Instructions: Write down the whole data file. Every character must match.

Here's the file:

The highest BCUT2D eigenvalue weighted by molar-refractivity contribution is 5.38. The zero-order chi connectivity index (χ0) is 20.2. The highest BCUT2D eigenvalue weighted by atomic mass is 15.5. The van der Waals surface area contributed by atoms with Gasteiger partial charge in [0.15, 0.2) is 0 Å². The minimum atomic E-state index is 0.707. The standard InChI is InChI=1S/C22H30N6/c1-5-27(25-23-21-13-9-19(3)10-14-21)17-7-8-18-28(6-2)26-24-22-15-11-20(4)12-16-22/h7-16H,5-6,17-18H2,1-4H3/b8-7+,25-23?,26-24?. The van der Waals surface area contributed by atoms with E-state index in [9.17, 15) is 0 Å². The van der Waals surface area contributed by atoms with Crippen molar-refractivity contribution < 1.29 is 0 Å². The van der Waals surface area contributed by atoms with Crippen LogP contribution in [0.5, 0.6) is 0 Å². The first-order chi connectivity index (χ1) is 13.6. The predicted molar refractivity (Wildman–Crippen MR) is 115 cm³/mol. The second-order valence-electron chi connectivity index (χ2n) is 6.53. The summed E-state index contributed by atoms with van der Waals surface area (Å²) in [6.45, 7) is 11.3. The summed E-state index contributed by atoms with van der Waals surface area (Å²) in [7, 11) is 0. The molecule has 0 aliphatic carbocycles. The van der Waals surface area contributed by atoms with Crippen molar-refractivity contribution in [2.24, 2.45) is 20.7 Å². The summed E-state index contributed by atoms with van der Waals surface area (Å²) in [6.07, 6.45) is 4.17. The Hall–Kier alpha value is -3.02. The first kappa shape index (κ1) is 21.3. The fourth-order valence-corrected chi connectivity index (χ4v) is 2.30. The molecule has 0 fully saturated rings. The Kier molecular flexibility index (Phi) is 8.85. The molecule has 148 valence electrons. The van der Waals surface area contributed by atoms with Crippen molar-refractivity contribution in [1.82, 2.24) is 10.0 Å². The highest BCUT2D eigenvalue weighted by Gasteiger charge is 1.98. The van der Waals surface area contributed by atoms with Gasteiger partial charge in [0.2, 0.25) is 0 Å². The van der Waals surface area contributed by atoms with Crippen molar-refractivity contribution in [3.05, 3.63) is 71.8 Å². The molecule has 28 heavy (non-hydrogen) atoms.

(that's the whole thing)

The highest BCUT2D eigenvalue weighted by molar-refractivity contribution is 5.38. The zero-order chi connectivity index (χ0) is 20.2. The highest BCUT2D eigenvalue weighted by atomic mass is 15.5. The van der Waals surface area contributed by atoms with Gasteiger partial charge in [0.15, 0.2) is 0 Å². The minimum atomic E-state index is 0.707. The standard InChI is InChI=1S/C22H30N6/c1-5-27(25-23-21-13-9-19(3)10-14-21)17-7-8-18-28(6-2)26-24-22-15-11-20(4)12-16-22/h7-16H,5-6,17-18H2,1-4H3/b8-7+,25-23?,26-24?. The van der Waals surface area contributed by atoms with E-state index in [9.17, 15) is 0 Å². The van der Waals surface area contributed by atoms with Crippen molar-refractivity contribution < 1.29 is 0 Å². The van der Waals surface area contributed by atoms with Crippen LogP contribution in [0.5, 0.6) is 0 Å². The first-order chi connectivity index (χ1) is 13.6. The predicted molar refractivity (Wildman–Crippen MR) is 115 cm³/mol. The second-order valence-electron chi connectivity index (χ2n) is 6.53. The summed E-state index contributed by atoms with van der Waals surface area (Å²) in [6.45, 7) is 11.3. The summed E-state index contributed by atoms with van der Waals surface area (Å²) in [7, 11) is 0. The molecule has 0 aliphatic carbocycles. The van der Waals surface area contributed by atoms with Crippen molar-refractivity contribution in [2.24, 2.45) is 20.7 Å². The summed E-state index contributed by atoms with van der Waals surface area (Å²) in [6.07, 6.45) is 4.17. The Hall–Kier alpha value is -3.02. The first kappa shape index (κ1) is 21.3. The fourth-order valence-corrected chi connectivity index (χ4v) is 2.30. The molecule has 0 fully saturated rings. The Kier molecular flexibility index (Phi) is 8.85. The molecule has 148 valence electrons. The van der Waals surface area contributed by atoms with Crippen molar-refractivity contribution in [1.82, 2.24) is 10.0 Å². The highest BCUT2D eigenvalue weighted by Gasteiger charge is 1.98. The van der Waals surface area contributed by atoms with Gasteiger partial charge in [0.2, 0.25) is 0 Å². The van der Waals surface area contributed by atoms with Crippen molar-refractivity contribution in [3.05, 3.63) is 71.8 Å². The molecule has 28 heavy (non-hydrogen) atoms.